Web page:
Serinda Swan (‘The examiner’): “My character is not the typical woman you see on the television”

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For a series that is about a woman who examines dead bodies for a living, Serinda Swan (‘Inhuman’, ‘Ballers’) is keen to emphasize the humanity and the liveliness of a character as complex as Jenny Cooper, coroner. Set in Toronto, this series canadian revolves around Jenny, a forensic examiner who devotes himself to investigating suspicious deaths and bringing to justice the perpetrators of the crimes. However, although Jenny kept control in the laboratory, closed-door struggle with mental health and the family drama that threatens to disrupt his life carefully constructed. We had the opportunity to interview Serinda Swan on the second season of ‘The examiner’, which will be released on 13th Street on Friday, march 27th. The actress talked to us about the pressure to exceed the expectations of the fans, the importance of representing working mothers in the screen and how it gives life to the world of books by M. R. Hall in which are based the series.

‘The forensic’ is the prescription of everything that makes a good thriller: a protagonist complicated, the interaction of crime and justice, and a generous portion of action and excitement. This winning combination led the series to be very well received in Canada, and that’s why we asked Swan if you are nervous about complying with the expectations of a community fan set. Swan responds that it has confidence in the relationship between the series and the fans: “It is a relationship beautiful. I think that because it is a series of personal dealing with personal issues… The humanity leads the series. I believe that our community of fans resides in that humanity.”

We can say without fear to be wrong that many of these fans are also hooked to the series due to the books written by M. R. Hall that served as the inspiration. The adaptation of literature to the screen is a controversial issue for mice of library that they want you to accurately represent your favorite novels, but Serinda Swan says that it is important that the books and the series can be maintained as separate units. “We talk a lot about how they are sisters, not twins”, says the actress. “They are of the same family, but the stories are a little different. But that light inside of Jenny is represented in the two stories”.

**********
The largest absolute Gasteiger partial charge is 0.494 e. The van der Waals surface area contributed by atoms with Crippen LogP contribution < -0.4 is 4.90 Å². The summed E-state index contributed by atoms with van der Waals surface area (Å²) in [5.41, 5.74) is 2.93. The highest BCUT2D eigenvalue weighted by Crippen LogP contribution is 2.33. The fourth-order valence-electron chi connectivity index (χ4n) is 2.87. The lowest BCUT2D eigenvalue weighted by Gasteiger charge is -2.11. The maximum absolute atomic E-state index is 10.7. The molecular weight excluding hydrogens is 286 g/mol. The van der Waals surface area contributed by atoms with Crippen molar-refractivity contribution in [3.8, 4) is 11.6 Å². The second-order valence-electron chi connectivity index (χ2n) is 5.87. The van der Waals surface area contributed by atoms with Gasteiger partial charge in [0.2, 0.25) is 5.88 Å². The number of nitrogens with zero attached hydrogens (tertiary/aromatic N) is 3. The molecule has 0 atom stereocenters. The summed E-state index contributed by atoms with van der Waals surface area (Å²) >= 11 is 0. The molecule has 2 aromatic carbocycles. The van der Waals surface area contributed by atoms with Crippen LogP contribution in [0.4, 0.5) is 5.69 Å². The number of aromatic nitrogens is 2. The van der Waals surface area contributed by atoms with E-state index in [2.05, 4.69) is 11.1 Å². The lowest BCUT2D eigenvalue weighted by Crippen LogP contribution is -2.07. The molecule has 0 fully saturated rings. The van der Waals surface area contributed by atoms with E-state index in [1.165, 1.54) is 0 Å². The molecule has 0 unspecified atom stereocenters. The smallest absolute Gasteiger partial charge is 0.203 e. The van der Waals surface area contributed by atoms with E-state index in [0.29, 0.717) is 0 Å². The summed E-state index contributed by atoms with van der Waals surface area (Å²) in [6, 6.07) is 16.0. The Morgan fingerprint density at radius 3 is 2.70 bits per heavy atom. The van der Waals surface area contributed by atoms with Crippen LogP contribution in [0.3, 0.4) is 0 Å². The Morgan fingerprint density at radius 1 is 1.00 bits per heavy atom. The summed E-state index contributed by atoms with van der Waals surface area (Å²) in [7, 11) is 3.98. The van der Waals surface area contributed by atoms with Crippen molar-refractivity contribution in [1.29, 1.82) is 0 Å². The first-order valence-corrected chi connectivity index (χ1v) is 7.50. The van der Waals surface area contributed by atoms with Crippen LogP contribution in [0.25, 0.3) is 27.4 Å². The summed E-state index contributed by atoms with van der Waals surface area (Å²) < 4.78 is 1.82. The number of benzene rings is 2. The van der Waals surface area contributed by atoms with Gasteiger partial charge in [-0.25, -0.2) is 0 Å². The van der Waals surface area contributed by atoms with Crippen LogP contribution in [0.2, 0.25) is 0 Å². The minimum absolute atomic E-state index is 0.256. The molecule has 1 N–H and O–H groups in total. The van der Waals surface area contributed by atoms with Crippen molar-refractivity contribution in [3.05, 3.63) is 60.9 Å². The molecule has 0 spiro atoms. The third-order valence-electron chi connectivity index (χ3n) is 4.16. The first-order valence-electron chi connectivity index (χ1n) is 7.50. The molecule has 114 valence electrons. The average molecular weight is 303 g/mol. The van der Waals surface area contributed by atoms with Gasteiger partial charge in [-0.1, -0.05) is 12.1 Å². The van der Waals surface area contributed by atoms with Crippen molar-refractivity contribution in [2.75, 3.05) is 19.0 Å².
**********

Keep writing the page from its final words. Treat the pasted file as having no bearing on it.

Serinda Swan in the second season of 'The examiner'

On the subject of the character of Jenny, Serinda Swan lights up when he speaks about the role of a woman is complicated, a single mother and a professional worker who rejects the idealization or the pedestal that puts women and especially mothers on the screen. “That was very important to me, to be able to find this character who is human first of all. I wanted to highlight that ‘I am a woman complex and I am not the typical woman you see on the television'”. Another aspect of the character that Swan seems important to explore is your mental health. Jenny suffers from panic attacks and repressed trauma, something that requiso a lot of research for that Swan could bring this experience to the screen: “I think that the whole world has suffered a mental illness in certain levels… we can All understand what that is.” After considering their own experiences, Swan talked to other people who suffers from various mental illnesses in order to deepen their knowledge. “With each season, study the next iteration of how it would be for the body, mind and soul of Jenny”, says the actress, who consultation of books, vlogs, blogs and actual conversations to better understand mental health.

Is not the story you expect

For Serinda Swan, in whose career we find projects of the scale of ‘Inhuman’ and ‘Smallville’, with ‘The examiner’, I wanted to bring stories to the screen that had not been seen before. “Normally, if you see a mother who has 17 or 18 years, you already know how it will be in that story. And this is not the case. Normally if you see a teen biracial and gay, you already know the story”he continues , referring to his son on-screen, Ross (Ehren Kassam), “and this is not that story either,”. ‘The forensic’ uses the formula of a police thriller, classic, but updated for the TWENTY-first century. “The script considers all such frames as ‘abnormal’ and combines them in a story as normal and human”.

The examiner will return to Calle 13 on Friday, march 27, with its second season. Calle 13 is available in Movistar+, Vodafone TV, Orange TV, Sky, Euskaltel, R and Telecable.